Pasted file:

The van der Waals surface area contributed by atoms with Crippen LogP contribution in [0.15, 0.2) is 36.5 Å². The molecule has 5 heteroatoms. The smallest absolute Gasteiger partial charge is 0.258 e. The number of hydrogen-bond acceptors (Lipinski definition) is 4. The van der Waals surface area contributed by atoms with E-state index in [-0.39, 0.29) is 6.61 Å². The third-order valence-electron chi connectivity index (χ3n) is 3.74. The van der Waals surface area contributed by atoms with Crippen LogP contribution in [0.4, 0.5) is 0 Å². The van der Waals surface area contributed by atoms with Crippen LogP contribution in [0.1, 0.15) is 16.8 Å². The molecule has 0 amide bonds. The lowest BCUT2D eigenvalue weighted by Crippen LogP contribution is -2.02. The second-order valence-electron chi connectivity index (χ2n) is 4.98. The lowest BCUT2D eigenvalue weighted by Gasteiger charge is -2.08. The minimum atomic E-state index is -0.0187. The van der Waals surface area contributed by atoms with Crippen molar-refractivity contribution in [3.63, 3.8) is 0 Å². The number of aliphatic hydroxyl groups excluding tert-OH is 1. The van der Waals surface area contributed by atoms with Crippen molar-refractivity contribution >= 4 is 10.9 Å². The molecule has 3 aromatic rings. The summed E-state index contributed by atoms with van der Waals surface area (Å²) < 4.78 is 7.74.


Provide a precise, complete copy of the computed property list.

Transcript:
The van der Waals surface area contributed by atoms with Crippen LogP contribution in [0.15, 0.2) is 36.5 Å². The molecule has 5 heteroatoms. The smallest absolute Gasteiger partial charge is 0.258 e. The number of hydrogen-bond acceptors (Lipinski definition) is 4. The van der Waals surface area contributed by atoms with E-state index in [-0.39, 0.29) is 6.61 Å². The third-order valence-electron chi connectivity index (χ3n) is 3.74. The van der Waals surface area contributed by atoms with Crippen LogP contribution in [0.4, 0.5) is 0 Å². The van der Waals surface area contributed by atoms with Crippen LogP contribution in [0.1, 0.15) is 16.8 Å². The molecule has 0 amide bonds. The lowest BCUT2D eigenvalue weighted by Crippen LogP contribution is -2.02. The second-order valence-electron chi connectivity index (χ2n) is 4.98. The lowest BCUT2D eigenvalue weighted by Gasteiger charge is -2.08. The minimum atomic E-state index is -0.0187. The van der Waals surface area contributed by atoms with Crippen molar-refractivity contribution in [3.63, 3.8) is 0 Å². The number of aliphatic hydroxyl groups excluding tert-OH is 1. The van der Waals surface area contributed by atoms with Crippen molar-refractivity contribution >= 4 is 10.9 Å². The molecule has 3 aromatic rings. The summed E-state index contributed by atoms with van der Waals surface area (Å²) < 4.78 is 7.74.